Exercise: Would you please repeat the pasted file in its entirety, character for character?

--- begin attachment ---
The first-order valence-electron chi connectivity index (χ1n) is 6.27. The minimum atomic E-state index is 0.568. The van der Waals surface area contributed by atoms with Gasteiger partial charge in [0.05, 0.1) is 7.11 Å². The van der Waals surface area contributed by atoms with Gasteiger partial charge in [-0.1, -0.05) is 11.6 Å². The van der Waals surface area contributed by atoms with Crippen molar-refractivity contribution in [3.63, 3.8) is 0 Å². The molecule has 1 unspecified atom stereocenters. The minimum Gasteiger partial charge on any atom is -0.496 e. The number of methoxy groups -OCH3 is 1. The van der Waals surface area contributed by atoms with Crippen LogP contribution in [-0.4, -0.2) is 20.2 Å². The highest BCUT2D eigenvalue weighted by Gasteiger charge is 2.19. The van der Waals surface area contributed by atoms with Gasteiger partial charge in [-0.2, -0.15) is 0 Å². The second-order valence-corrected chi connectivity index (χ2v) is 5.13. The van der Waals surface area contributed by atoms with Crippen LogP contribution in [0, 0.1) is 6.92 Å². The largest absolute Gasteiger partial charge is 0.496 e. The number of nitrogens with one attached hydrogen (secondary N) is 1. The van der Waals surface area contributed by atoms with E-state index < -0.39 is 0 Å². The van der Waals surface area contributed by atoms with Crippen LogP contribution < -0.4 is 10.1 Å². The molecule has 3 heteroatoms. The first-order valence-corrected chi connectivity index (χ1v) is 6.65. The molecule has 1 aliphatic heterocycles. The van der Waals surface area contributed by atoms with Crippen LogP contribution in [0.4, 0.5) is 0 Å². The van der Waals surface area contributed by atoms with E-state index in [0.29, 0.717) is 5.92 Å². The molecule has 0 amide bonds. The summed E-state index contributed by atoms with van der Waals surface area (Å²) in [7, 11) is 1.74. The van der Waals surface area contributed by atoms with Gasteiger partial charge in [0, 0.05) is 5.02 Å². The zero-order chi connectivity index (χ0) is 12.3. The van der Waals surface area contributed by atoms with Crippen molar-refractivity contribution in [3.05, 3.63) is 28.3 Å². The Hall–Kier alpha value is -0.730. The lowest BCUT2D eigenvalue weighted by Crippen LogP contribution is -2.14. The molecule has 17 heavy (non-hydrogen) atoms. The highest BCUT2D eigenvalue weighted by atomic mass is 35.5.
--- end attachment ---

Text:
The first-order valence-electron chi connectivity index (χ1n) is 6.27. The minimum atomic E-state index is 0.568. The van der Waals surface area contributed by atoms with Gasteiger partial charge in [0.05, 0.1) is 7.11 Å². The van der Waals surface area contributed by atoms with Gasteiger partial charge in [-0.1, -0.05) is 11.6 Å². The van der Waals surface area contributed by atoms with Crippen molar-refractivity contribution in [3.63, 3.8) is 0 Å². The molecule has 1 unspecified atom stereocenters. The minimum Gasteiger partial charge on any atom is -0.496 e. The number of methoxy groups -OCH3 is 1. The van der Waals surface area contributed by atoms with Crippen LogP contribution in [-0.4, -0.2) is 20.2 Å². The highest BCUT2D eigenvalue weighted by Gasteiger charge is 2.19. The van der Waals surface area contributed by atoms with Gasteiger partial charge in [-0.2, -0.15) is 0 Å². The second-order valence-corrected chi connectivity index (χ2v) is 5.13. The van der Waals surface area contributed by atoms with Crippen LogP contribution in [0, 0.1) is 6.92 Å². The largest absolute Gasteiger partial charge is 0.496 e. The number of nitrogens with one attached hydrogen (secondary N) is 1. The van der Waals surface area contributed by atoms with E-state index < -0.39 is 0 Å². The van der Waals surface area contributed by atoms with Crippen LogP contribution < -0.4 is 10.1 Å². The molecule has 3 heteroatoms. The first-order valence-corrected chi connectivity index (χ1v) is 6.65. The molecule has 1 aliphatic heterocycles. The van der Waals surface area contributed by atoms with Crippen LogP contribution in [0.4, 0.5) is 0 Å². The van der Waals surface area contributed by atoms with E-state index in [0.29, 0.717) is 5.92 Å². The molecule has 0 amide bonds. The summed E-state index contributed by atoms with van der Waals surface area (Å²) in [7, 11) is 1.74. The van der Waals surface area contributed by atoms with Gasteiger partial charge in [0, 0.05) is 5.02 Å². The zero-order chi connectivity index (χ0) is 12.3. The van der Waals surface area contributed by atoms with Crippen molar-refractivity contribution in [3.05, 3.63) is 28.3 Å². The Hall–Kier alpha value is -0.730. The lowest BCUT2D eigenvalue weighted by Crippen LogP contribution is -2.14. The molecule has 17 heavy (non-hydrogen) atoms. The highest BCUT2D eigenvalue weighted by atomic mass is 35.5.